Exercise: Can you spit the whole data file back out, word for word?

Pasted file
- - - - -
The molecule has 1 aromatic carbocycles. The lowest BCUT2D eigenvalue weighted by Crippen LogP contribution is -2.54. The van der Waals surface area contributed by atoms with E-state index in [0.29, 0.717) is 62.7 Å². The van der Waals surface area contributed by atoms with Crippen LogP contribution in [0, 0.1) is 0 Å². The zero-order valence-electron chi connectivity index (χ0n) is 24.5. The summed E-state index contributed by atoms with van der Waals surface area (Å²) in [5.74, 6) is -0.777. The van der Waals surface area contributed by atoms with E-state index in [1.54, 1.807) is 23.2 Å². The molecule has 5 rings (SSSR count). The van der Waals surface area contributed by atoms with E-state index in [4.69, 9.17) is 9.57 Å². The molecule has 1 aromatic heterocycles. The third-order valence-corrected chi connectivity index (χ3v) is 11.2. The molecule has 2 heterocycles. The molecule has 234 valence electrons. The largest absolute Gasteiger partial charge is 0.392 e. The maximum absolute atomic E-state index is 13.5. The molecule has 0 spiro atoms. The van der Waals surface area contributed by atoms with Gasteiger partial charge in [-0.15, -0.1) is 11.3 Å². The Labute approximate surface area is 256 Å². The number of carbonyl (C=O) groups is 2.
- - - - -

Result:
The molecule has 1 aromatic carbocycles. The lowest BCUT2D eigenvalue weighted by Crippen LogP contribution is -2.54. The van der Waals surface area contributed by atoms with E-state index in [0.29, 0.717) is 62.7 Å². The van der Waals surface area contributed by atoms with Crippen LogP contribution in [0, 0.1) is 0 Å². The zero-order valence-electron chi connectivity index (χ0n) is 24.5. The summed E-state index contributed by atoms with van der Waals surface area (Å²) in [5.74, 6) is -0.777. The van der Waals surface area contributed by atoms with E-state index in [1.54, 1.807) is 23.2 Å². The molecule has 5 rings (SSSR count). The van der Waals surface area contributed by atoms with E-state index in [4.69, 9.17) is 9.57 Å². The molecule has 1 aromatic heterocycles. The third-order valence-corrected chi connectivity index (χ3v) is 11.2. The molecule has 2 heterocycles. The molecule has 234 valence electrons. The largest absolute Gasteiger partial charge is 0.392 e. The maximum absolute atomic E-state index is 13.5. The molecule has 0 spiro atoms. The van der Waals surface area contributed by atoms with Gasteiger partial charge in [-0.15, -0.1) is 11.3 Å². The Labute approximate surface area is 256 Å². The number of carbonyl (C=O) groups is 2.